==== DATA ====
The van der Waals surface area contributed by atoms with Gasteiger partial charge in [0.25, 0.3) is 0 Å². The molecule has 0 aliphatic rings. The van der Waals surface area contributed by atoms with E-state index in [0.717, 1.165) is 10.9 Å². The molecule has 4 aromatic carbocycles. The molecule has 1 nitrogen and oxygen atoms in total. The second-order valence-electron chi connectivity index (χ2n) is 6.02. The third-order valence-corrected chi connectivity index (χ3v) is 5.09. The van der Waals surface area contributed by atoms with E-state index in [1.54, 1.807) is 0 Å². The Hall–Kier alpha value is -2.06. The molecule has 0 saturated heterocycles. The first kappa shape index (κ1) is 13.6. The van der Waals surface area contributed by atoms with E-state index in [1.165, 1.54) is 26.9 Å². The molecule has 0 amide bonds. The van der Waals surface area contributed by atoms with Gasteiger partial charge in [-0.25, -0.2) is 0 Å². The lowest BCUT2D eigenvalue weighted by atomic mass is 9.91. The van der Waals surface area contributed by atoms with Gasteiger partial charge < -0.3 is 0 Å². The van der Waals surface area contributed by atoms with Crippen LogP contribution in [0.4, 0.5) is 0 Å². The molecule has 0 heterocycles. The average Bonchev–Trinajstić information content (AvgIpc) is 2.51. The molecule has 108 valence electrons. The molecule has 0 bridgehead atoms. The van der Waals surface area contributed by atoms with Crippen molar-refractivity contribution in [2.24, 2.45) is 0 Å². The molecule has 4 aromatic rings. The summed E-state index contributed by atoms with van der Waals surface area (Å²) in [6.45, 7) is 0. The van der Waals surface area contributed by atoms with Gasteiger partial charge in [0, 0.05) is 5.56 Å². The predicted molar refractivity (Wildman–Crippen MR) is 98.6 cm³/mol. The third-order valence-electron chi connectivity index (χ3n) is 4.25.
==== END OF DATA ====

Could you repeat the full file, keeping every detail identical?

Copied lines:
The van der Waals surface area contributed by atoms with Gasteiger partial charge in [0.25, 0.3) is 0 Å². The molecule has 0 aliphatic rings. The van der Waals surface area contributed by atoms with E-state index in [0.717, 1.165) is 10.9 Å². The molecule has 4 aromatic carbocycles. The molecule has 1 nitrogen and oxygen atoms in total. The second-order valence-electron chi connectivity index (χ2n) is 6.02. The third-order valence-corrected chi connectivity index (χ3v) is 5.09. The van der Waals surface area contributed by atoms with E-state index in [1.54, 1.807) is 0 Å². The Hall–Kier alpha value is -2.06. The molecule has 0 saturated heterocycles. The first kappa shape index (κ1) is 13.6. The van der Waals surface area contributed by atoms with E-state index in [1.165, 1.54) is 26.9 Å². The molecule has 0 amide bonds. The van der Waals surface area contributed by atoms with Gasteiger partial charge in [-0.25, -0.2) is 0 Å². The lowest BCUT2D eigenvalue weighted by atomic mass is 9.91. The van der Waals surface area contributed by atoms with Gasteiger partial charge < -0.3 is 0 Å². The van der Waals surface area contributed by atoms with Crippen LogP contribution in [0.4, 0.5) is 0 Å². The molecule has 0 heterocycles. The average Bonchev–Trinajstić information content (AvgIpc) is 2.51. The molecule has 108 valence electrons. The molecule has 0 bridgehead atoms. The van der Waals surface area contributed by atoms with Crippen molar-refractivity contribution in [2.24, 2.45) is 0 Å². The molecule has 4 aromatic rings. The summed E-state index contributed by atoms with van der Waals surface area (Å²) in [6.45, 7) is 0. The van der Waals surface area contributed by atoms with Gasteiger partial charge in [0, 0.05) is 5.56 Å². The predicted molar refractivity (Wildman–Crippen MR) is 98.6 cm³/mol. The third-order valence-electron chi connectivity index (χ3n) is 4.25.